Ohio History Journal

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256 Ohio Arch

256      Ohio Arch. and His. Society Publications.








Ladies and Gentlemen:

I come to you from the adjoining State to join with you in

this celebration. We have a common interest in this historic

event with you. I will detain you but a few minutes. We have

been together and associated together in four of the great im-

portant events that have touched the Northwest. When Wolfe

met the French at Quebec this territory was transferred from

France to Great Britain. When General George Rodgers Clark

found the British holding the forts in the Northwest, and

throughout this territory, he was enabled to capture Kaskaskia

and Vincennes, and this country was turned over to the United

States, all that rich domain northwest of the Ohio being secured

to the Republic in consequence of his prowess. Again, Indiana

was associated with you when the Ordinance of 1787 was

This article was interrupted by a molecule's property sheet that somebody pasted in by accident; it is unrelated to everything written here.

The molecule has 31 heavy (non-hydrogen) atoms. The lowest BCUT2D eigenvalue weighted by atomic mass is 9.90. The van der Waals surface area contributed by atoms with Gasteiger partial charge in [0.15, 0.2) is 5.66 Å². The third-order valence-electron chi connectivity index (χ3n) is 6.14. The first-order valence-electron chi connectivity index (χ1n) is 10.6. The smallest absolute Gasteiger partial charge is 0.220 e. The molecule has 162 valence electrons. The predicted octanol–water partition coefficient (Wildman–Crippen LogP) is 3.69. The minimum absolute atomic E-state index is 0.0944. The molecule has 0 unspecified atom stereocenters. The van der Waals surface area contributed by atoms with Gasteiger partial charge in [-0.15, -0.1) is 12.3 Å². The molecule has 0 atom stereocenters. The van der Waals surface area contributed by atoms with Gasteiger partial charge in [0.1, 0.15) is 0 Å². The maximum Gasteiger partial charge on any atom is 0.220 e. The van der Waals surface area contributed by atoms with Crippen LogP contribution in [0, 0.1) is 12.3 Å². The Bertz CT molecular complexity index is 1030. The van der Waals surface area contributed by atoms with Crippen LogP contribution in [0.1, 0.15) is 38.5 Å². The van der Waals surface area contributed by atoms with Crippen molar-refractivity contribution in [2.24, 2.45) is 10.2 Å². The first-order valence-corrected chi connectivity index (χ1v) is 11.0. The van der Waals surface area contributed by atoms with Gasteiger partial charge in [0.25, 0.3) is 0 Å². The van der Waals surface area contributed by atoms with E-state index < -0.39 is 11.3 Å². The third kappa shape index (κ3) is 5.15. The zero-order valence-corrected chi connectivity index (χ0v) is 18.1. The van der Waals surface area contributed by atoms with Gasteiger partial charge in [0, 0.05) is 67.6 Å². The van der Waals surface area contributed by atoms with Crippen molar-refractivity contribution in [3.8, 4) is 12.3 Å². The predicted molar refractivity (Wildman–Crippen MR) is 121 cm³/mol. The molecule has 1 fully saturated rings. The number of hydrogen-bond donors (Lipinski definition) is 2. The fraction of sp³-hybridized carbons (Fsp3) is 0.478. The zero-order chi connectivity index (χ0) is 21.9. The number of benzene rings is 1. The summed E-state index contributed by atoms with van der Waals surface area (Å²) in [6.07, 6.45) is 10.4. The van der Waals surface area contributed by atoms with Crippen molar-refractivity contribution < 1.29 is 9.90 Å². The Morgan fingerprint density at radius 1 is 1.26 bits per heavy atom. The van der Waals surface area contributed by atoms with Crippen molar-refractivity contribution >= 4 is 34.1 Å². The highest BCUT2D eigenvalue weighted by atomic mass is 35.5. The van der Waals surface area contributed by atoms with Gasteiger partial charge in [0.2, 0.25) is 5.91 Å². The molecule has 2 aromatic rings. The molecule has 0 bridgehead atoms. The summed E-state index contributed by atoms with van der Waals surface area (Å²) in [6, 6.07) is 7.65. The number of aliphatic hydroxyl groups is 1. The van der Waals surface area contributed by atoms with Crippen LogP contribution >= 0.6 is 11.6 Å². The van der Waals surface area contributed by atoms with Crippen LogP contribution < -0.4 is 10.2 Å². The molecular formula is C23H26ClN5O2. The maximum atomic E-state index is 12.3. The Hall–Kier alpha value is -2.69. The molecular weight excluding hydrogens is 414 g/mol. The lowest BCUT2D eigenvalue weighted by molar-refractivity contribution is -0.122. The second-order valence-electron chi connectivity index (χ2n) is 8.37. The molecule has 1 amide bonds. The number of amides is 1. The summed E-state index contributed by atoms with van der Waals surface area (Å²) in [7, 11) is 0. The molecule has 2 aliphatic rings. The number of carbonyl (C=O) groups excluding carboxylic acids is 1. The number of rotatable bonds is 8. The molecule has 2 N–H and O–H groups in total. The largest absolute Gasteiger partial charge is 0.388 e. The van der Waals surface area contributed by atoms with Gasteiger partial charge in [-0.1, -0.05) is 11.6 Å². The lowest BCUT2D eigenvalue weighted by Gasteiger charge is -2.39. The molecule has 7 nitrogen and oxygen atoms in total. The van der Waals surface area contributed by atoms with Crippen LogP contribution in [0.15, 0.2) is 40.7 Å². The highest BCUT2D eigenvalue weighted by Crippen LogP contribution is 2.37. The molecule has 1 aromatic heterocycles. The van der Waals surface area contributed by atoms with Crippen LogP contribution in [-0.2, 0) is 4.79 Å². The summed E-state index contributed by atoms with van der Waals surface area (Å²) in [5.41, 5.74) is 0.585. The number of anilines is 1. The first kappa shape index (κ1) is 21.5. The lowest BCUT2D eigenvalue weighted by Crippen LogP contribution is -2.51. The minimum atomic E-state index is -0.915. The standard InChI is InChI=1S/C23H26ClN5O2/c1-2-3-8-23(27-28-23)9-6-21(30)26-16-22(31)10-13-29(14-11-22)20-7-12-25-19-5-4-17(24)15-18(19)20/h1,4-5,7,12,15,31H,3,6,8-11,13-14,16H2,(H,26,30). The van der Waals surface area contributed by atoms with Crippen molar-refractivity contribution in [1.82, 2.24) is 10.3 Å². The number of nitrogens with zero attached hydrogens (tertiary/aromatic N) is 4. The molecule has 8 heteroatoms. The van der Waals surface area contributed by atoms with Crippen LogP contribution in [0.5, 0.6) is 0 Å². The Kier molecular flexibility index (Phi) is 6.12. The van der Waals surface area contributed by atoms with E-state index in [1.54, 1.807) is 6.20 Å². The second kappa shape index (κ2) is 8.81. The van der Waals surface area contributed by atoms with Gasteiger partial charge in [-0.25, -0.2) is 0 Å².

adopted, - the grandest ordinance for the government of ter-

ritory that has ever been conceived by man. Its influence has

been radiating from that day to this. Again, we were interested

and associated with you when the splendid victories were made

after a series of defeats that culminated in the Treaty in your

city, which you are honoring to-day.

The respect that you are showing here is appreciated not

only by Ohio, but by every State in the Northwest. The paper

presented gave us a fine historical account of how we have trav-

eled together, how we have been associated together. Yours

was the first State formed under the Ordinance of 1787; my

good State, Indiana, was the second; but from the days of that

Ordinance and from the days of this Treaty, we have moved a

pace that has incited the admiration of the world. The Indians,

up to the time that Wayne passed through with his army held

this country in their grasp. The Revolutionary War had been

closed for a number of years, and there was a large portion of

the population that wanted to come westward. But the Indian